Grandmothers with both guts and glamour are sadly underrepresented; these Glam-mas will win lots of fans. (Picture book. 3-6)

I LOVE MY GLAM-MA!

Grandmas come in all shapes, sizes, and races in this up-to-date portrait of grandmothers as young-at-heart, active participants in the lives of their grandchildren.

The story begins with an introduction to different names for grandmothers, including Abuela, Bubbe, and Oma before introducing Glam-ma—a term that may need further explanation beyond the text for some children, as “glamorous” isn’t a term in regular use by the intended audience. Different grandmas are introduced interacting with grandchildren in all sorts of activities ranging from dress-up play and cooking to karate class and attending a rock concert. The implication in the brief, bouncy text is that attitude is everything and that all these grandmothers are hip, happy, and healthy. Some of the grandmas are quite young, unusual in children’s books but a demographically realistic depiction, while others have gray or white hair (but nary a wrinkle). Characters with a wide range of skin tones are represented, including a cover illustration of a white grandma playing dress-up with her brown-skinned grandchildren. One grandmother uses a wheelchair and two use canes, though the canes don’t seem to be actually needed for support but rather for artistic effect. Bright, appealing watercolor illustrations are filled with expressive faces, lots of motion, and clever details for kids to find.

Grandmothers with both guts and glamour are sadly underrepresented; these Glam-mas will win lots of fans. (Picture book. 3-6)

Pub Date: Sept. 3, 2019

ISBN: 978-1-338-15183-1

Page Count: 40

Publisher: Orchard/Scholastic

Review Posted Online: June 10, 2019

Kirkus Reviews Issue: July 1, 2019

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Plotless and pointless, the book clearly exists only because its celebrity author wrote it.

YOUR BABY'S FIRST WORD WILL BE DADA

A succession of animal dads do their best to teach their young to say “Dada” in this picture-book vehicle for Fallon.

A grumpy bull says, “DADA!”; his calf moos back. A sad-looking ram insists, “DADA!”; his lamb baas back. A duck, a bee, a dog, a rabbit, a cat, a mouse, a donkey, a pig, a frog, a rooster, and a horse all fail similarly, spread by spread. A final two-spread sequence finds all of the animals arrayed across the pages, dads on the verso and children on the recto. All the text prior to this point has been either iterations of “Dada” or animal sounds in dialogue bubbles; here, narrative text states, “Now everybody get in line, let’s say it together one more time….” Upon the turn of the page, the animal dads gaze round-eyed as their young across the gutter all cry, “DADA!” (except the duckling, who says, “quack”). Ordóñez's illustrations have a bland, digital look, compositions hardly varying with the characters, although the pastel-colored backgrounds change. The punch line fails from a design standpoint, as the sudden, single-bubble chorus of “DADA” appears to be emanating from background features rather than the baby animals’ mouths (only some of which, on close inspection, appear to be open). It also fails to be funny.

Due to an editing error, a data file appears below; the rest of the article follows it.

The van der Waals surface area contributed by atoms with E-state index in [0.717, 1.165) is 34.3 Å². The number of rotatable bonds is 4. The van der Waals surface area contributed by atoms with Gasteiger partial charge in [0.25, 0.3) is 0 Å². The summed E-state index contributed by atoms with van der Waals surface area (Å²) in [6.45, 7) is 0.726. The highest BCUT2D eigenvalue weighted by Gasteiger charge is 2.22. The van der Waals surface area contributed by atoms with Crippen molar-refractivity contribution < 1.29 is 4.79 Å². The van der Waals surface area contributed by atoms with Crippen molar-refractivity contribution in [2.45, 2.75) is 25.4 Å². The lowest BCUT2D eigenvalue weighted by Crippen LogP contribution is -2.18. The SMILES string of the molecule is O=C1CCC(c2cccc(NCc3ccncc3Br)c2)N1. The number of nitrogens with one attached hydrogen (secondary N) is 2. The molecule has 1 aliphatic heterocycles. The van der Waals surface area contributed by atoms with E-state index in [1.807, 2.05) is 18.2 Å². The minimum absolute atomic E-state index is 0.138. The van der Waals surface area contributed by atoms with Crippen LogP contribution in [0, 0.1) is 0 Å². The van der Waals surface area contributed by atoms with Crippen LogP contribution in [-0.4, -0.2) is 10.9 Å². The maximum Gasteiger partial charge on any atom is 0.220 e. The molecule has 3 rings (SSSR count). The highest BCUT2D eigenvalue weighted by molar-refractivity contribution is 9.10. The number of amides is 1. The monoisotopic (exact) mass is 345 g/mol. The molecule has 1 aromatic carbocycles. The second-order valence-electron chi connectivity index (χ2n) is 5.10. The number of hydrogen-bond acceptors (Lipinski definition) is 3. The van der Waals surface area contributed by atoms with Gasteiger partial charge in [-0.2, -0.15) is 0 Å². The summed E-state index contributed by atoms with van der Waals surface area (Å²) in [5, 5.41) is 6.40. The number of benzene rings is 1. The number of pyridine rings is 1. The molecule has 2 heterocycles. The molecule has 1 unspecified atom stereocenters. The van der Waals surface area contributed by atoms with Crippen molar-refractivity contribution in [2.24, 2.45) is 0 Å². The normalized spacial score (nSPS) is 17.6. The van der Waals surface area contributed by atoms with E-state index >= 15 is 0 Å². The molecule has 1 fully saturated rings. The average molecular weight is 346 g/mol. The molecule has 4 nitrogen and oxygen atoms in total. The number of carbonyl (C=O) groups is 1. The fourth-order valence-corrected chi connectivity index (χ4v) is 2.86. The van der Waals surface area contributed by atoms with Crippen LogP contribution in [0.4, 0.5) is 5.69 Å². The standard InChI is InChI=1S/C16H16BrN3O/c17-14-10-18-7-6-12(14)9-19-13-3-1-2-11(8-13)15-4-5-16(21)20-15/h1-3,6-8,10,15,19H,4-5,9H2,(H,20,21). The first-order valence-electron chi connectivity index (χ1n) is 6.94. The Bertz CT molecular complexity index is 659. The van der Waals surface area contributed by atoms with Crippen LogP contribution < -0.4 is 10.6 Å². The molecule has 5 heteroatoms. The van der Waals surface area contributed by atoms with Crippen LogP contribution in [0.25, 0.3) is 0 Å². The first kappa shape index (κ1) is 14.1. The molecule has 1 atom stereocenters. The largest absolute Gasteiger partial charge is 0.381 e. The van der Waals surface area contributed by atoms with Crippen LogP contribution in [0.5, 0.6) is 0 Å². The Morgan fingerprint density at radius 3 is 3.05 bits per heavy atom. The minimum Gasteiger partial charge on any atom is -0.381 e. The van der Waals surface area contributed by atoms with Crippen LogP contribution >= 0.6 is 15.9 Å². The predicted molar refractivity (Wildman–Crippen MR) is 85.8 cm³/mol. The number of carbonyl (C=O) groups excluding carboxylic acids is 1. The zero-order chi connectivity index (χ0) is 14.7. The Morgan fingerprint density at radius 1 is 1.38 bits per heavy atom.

Plotless and pointless, the book clearly exists only because its celebrity author wrote it. (Picture book. 3-5)

Pub Date: June 9, 2015

ISBN: 978-1-250-00934-0

Page Count: 32

Publisher: Feiwel & Friends

Review Posted Online: April 15, 2015

Kirkus Reviews Issue: May 1, 2015

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Indeed, no one will be able to resist this baby.

BABY GOES TO MARKET

Baby is so charming that various vendors in this West African market gift him all sorts of yummies.

Baby rides on Mama’s back, held snug by a bright cloth wrap. Mama navigates the busy, colorful outdoor market, her woven basket balanced on her head. The text unrolls rhythmically in Atinuke’s storyteller’s voice: “Market is very crowded. Baby is very curious. Baby is so curious that Mrs. Ade, the banana seller, gives Baby six bananas.” Baby eats one and puts the remaining bananas in Mama’s basket. All the while Mama shops, unbeknownst to her, vendors continue to respond to Baby’s transparent delight with five oranges, four “sugary chin-chin biscuits,” three “roasted sweet corn,” and two pieces of coconut. With each delicacy given, Baby eats one and puts the rest in the basket. When Mama sees all the extra foodstuffs she didn’t buy, she’s concerned, until the vendors reassure her: “We gave those things to Baby!” In her debut picture book, Brooksbank offers bright, bustling tableaux of shoppers, vendors, and goods. The smiling, all-black cast sort through myriad wares, while the text keeps up its rhythm, introducing both typical items bought in a West African market and a gentle lesson in arithmetic as Baby alternately snacks on and stashes his gifts.

Indeed, no one will be able to resist this baby. (Picture book. 3-6)

Pub Date: Sept. 5, 2017

ISBN: 978-0-7636-9570-5

Page Count: 32

Publisher: Candlewick

Review Posted Online: Aug. 21, 2017

Kirkus Reviews Issue: Sept. 1, 2017

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